A key technical ingredient of our algorithms is a characterization of separating directions for well-separated Gaussian components in terms of ratios of polynomials that correspond to moments of two carefully chosen orders logarithmic in the minimum mixing weight.

Erling Andersen (Mosek)

Title. The value of conic optimization for analytics practitioners (Tutorial Lecture)


Linear optimization, also known as linear programming, is a modelling framework widely used by analytics practitioners. The reason is that many optimization problems can easily be described in this framework. Moreover, huge linear optimization problems can be solved using readily available software and computers. However, a linear model is not always a good way to describe an optimization problem since the problem may contain nonlinearities. Nevertheless such nonlinearities are often ignored or linearized because a nonlinear model is considered cumbersome. Also there are issues with local versus global optima and in general it is just much harder to work with nonlinear functions than linear functions.

Over the last 15 years a new paradigm for formulating certain nonlinear optimization problems called conic optimization has appeared. The advantage of conic optimization is that it allows the formulation of a wide variety of nonlinearities while almost keeping the simplicity and efficiency of linear optimization.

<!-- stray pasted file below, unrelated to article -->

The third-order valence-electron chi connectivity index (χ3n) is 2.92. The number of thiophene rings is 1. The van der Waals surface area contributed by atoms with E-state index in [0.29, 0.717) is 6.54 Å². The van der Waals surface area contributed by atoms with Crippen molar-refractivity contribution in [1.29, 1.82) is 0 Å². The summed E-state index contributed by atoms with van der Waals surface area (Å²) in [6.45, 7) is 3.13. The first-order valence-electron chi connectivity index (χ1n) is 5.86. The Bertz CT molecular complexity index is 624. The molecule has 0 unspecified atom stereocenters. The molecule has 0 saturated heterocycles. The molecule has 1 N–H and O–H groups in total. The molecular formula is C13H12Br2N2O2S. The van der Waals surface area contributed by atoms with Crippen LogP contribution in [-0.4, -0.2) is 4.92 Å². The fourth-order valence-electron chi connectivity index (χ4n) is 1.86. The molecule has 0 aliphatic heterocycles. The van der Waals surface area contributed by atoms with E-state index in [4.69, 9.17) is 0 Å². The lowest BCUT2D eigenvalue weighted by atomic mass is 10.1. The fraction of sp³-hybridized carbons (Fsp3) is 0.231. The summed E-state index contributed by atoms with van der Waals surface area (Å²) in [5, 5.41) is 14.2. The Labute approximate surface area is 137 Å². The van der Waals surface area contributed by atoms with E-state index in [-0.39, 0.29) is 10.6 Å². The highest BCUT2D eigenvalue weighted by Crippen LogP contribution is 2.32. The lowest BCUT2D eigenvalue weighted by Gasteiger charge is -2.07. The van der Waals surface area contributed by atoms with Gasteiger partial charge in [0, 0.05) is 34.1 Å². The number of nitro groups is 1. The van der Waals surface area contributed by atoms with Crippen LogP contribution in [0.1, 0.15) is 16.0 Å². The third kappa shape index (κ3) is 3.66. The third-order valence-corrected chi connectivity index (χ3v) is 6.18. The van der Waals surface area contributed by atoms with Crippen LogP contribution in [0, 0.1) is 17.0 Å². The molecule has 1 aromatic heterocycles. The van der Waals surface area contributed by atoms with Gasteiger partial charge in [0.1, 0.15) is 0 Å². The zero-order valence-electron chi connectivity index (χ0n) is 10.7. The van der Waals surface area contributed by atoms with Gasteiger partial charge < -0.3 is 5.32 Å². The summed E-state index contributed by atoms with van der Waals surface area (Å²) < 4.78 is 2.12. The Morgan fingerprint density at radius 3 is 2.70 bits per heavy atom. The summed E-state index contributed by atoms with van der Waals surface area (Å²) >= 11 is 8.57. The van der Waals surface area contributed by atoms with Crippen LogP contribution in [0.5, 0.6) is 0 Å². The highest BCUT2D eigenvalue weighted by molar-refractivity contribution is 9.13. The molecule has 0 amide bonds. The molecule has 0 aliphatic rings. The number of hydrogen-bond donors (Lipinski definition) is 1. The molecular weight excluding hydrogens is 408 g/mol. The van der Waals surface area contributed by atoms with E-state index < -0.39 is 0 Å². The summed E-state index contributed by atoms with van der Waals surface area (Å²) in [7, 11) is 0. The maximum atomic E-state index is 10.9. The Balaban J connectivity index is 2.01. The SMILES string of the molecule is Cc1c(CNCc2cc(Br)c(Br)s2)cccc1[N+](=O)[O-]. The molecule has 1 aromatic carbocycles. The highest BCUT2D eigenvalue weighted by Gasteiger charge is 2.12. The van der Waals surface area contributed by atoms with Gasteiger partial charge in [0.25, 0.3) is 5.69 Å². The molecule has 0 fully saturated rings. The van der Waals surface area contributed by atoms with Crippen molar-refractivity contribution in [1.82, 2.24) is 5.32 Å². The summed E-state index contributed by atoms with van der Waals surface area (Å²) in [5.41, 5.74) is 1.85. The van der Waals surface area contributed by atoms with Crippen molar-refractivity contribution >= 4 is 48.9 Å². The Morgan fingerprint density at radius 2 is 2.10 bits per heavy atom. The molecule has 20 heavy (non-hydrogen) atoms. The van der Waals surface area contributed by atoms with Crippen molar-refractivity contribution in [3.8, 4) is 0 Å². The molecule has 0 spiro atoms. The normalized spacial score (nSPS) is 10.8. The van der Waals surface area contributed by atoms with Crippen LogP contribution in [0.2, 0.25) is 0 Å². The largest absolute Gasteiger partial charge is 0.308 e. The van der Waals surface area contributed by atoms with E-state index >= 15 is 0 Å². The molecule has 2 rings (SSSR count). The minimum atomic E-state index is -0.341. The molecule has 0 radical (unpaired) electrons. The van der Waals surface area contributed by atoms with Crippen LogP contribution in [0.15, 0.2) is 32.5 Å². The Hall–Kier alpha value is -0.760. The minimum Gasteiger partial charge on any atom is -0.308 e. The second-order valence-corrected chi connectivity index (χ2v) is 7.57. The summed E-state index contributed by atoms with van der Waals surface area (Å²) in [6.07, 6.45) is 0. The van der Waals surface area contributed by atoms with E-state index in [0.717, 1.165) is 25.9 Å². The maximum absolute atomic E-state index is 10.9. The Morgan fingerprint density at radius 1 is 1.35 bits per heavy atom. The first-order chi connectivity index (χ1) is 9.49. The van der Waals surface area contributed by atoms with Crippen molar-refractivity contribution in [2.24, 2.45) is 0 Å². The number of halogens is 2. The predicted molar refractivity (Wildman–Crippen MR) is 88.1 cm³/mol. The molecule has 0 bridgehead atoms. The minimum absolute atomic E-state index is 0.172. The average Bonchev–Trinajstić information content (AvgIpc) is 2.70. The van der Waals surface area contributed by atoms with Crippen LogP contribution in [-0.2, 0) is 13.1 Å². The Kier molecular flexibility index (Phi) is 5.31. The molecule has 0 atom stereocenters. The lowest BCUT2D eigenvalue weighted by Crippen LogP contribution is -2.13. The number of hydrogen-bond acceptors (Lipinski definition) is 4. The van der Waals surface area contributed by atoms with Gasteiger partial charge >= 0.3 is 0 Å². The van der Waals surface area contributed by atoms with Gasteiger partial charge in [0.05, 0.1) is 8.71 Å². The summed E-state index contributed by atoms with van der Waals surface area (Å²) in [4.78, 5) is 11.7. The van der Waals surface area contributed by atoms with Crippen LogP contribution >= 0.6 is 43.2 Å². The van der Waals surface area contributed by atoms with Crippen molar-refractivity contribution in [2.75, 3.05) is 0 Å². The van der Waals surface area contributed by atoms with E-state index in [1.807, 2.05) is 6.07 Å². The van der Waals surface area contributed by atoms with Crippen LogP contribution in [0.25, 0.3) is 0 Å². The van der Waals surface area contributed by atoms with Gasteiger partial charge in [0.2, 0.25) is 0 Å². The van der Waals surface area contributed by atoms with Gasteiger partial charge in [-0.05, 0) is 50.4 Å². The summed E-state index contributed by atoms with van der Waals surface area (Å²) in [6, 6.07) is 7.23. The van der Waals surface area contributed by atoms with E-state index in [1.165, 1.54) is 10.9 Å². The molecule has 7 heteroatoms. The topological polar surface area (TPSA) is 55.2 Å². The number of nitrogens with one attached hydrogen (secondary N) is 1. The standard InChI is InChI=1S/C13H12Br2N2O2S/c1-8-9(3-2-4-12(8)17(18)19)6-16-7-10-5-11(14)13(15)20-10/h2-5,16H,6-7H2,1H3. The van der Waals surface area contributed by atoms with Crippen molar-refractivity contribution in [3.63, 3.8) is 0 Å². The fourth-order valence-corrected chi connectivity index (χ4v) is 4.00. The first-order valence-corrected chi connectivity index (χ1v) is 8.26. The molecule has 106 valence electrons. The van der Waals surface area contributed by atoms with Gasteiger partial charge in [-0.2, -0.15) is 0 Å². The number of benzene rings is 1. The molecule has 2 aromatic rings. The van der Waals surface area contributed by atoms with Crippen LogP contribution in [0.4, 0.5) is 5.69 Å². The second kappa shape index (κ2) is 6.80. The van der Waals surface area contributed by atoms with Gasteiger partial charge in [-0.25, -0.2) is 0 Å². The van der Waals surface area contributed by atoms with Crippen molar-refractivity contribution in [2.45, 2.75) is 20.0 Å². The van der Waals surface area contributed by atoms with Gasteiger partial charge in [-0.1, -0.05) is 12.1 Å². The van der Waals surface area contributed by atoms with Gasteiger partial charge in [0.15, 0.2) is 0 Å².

Therefore, in this presentation we will discuss what conic optimization is and why it is relevant to analytics practitioners. In particular we will discuss what can be formulated using conic optimization, illustrated by examples. We will also provide some computational results documenting that large conic optimization problems can be solved efficiently in practice. To summarize, this presentation should be interesting for everyone interested in an important recent development in nonlinear optimization.

Photo Zev Woodstock Zev Woodstock (TU/ZIB)

Title. Proximity operators and nonsmooth optimization (Tutorial Lecture)


Proximity operators are tools which use first-order information to solve optimization problems. However, unlike gradient-based methods, algorithms involving proximity operators are guaranteed to work in nonsmooth settings. This expository talk will discuss the mathematical and numerical properties of proximity operators, how to compute them, algorithms involving them, and advice on implementation.